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Deadpool and Philosophy 

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ISBN 978-0-8126-9949-4


x + 334 pages


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Deadpool and Philosophy

My Common Sense Is Tingling

Edited by Nicolas Michaud and Jacob Thomas May
Volume 107 in thePopular Culture and Philosophy® series

Deadpool is the unique super-anti-hero who knows he’s in a comic book—and now, in a movie. Since his supervillainous debut in 1991, the “Merc with a Mouth” has undergone numerous changes, morphing from villain to good-guy to wisecracking anti-hero. Here, thirty philosophers give their thoroughly diverse and personal analyses of this paradoxical, elusive, and outrageous character.

“It’s commonly known that Deadpool’s two best friends are Blind Al and Weasel, but once you read these chapters, you’ll conclude that the fine philosophers in this book are the best friends a superhero could possibly have.”

 —Richard Greene, co-editor of The Princess Bride and Philosophy: Inconceivable! (2016)

 “Underneath that skin that looks like an avocado had hate sex with an older, more disgusting avocado, Wade Wilson is a real f*$king philosopher. In this book you’ll find discussions of Deadpool as a lover with boner-fide ethical principles and of whether Sister Margaret’s mercenary for hire is a savior in red spandex and/ or a menace in crocs, and you’ll come to truly comprehend the sublime being of Wham! through this wisecracking metaphysician.”

—Kimberly Baltzer-Jaray, author of Doorway to the World of Essences (2011) and writer for Things&Ink magazine

 “The Merc with a Mouth knows he’s a fictional character, which calls to mind questions about self-awareness, self-knowledge, and ‘I think, therefore I am.’ He’s also immortal, which makes us wonder whether living forever would get boring. And he seems to live by his own moral code, which possibly contradicts his regular ghosting of folks. Yup, there’s a lot to think about when considering Deadpool, and the authors of Deadpool and Philosophy really deliver some stunning insights.”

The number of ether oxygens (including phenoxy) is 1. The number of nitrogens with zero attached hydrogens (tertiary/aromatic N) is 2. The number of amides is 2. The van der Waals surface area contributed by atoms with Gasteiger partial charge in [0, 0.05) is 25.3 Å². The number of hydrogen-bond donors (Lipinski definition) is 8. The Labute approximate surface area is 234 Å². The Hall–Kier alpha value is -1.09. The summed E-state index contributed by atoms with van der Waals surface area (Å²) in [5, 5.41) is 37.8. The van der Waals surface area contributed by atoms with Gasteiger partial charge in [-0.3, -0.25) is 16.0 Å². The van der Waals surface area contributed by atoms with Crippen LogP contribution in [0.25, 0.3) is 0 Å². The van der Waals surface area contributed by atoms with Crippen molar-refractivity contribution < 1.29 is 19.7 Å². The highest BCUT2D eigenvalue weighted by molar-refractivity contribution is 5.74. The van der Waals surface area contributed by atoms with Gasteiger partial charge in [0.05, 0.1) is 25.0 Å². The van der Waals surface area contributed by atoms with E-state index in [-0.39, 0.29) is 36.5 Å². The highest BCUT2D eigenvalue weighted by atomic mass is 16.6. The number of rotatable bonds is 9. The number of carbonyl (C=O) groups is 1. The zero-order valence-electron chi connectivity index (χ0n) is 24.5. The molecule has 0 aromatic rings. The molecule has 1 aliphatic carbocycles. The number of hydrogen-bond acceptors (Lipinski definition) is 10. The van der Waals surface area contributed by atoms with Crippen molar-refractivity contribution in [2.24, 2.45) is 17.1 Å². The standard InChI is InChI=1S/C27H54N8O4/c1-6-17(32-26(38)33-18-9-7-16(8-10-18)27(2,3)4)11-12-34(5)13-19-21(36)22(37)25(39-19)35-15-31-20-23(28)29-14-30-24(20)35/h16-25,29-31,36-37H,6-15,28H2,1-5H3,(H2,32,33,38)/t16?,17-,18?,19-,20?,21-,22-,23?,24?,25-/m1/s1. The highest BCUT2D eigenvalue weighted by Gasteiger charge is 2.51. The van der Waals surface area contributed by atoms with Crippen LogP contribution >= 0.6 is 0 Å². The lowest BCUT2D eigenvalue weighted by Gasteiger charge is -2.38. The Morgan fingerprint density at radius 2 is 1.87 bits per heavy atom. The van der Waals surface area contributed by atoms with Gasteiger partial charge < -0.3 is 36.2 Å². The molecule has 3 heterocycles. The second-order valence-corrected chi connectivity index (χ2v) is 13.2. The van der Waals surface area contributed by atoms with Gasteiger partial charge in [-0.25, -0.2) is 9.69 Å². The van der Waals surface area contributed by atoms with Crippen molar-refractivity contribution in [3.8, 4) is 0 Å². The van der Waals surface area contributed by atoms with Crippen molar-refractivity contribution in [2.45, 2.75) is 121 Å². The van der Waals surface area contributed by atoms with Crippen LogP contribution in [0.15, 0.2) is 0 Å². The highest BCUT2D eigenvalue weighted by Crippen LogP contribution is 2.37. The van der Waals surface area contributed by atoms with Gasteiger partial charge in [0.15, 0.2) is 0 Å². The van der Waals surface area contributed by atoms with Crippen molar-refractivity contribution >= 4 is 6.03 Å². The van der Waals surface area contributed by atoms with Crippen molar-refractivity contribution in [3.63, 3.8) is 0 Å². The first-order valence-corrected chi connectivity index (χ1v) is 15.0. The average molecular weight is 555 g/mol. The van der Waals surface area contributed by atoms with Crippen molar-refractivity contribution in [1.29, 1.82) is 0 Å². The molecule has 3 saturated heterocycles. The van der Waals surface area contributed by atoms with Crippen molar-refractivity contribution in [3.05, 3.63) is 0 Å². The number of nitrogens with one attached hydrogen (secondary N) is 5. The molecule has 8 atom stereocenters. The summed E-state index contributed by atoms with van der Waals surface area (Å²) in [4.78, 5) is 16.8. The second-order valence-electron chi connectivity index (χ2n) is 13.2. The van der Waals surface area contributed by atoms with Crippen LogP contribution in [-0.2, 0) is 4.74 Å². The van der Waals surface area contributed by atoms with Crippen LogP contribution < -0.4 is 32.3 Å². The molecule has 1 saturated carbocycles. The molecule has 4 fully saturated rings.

—Robert Arp, author of 1001 Ideas that Changed the Way We Think (2013)

 “This book falls somewhere between eating a heavenly chimichanga made by Bea Arthur herself and being curb-stomped by Thanos. Which is it closer to? That depends on how much Ryan Reynolds you can take . . . (which, I don’t know about you, but in my case is a lot). Either way, it’s a great book to keep in your bathroom. If you don’t like it, well, it’s really expensive TP.”

—Wade Wilson, candidate for the Nobel Peace Prize

 “Wait, they actually made this book? I thought that was a joke Wade was telling everyone to try and get into the X-Men again. Awww shit, guess I need to go into hiding . . . not sure if Canada is far enough away even for this.”


 “Hands down the best book I’ve ever read. Buy multiple copies!”

—Dr. Nicolas Michaud, Important Guy

 “This book is better than the Bible!”

 —Jacob Thomas May, Even More Important Guy

 Nicolas Michaud teaches philosophy and English in Jacksonville, Florida. He has edited Adventure Time and Philosophy: The Handbook for Heroes (2015) and Discworld and Philosophy: Reality Is Not What It Seems (2016). Jacob Thomas May studies philosophy at the University of North Florida, Jacksonville.

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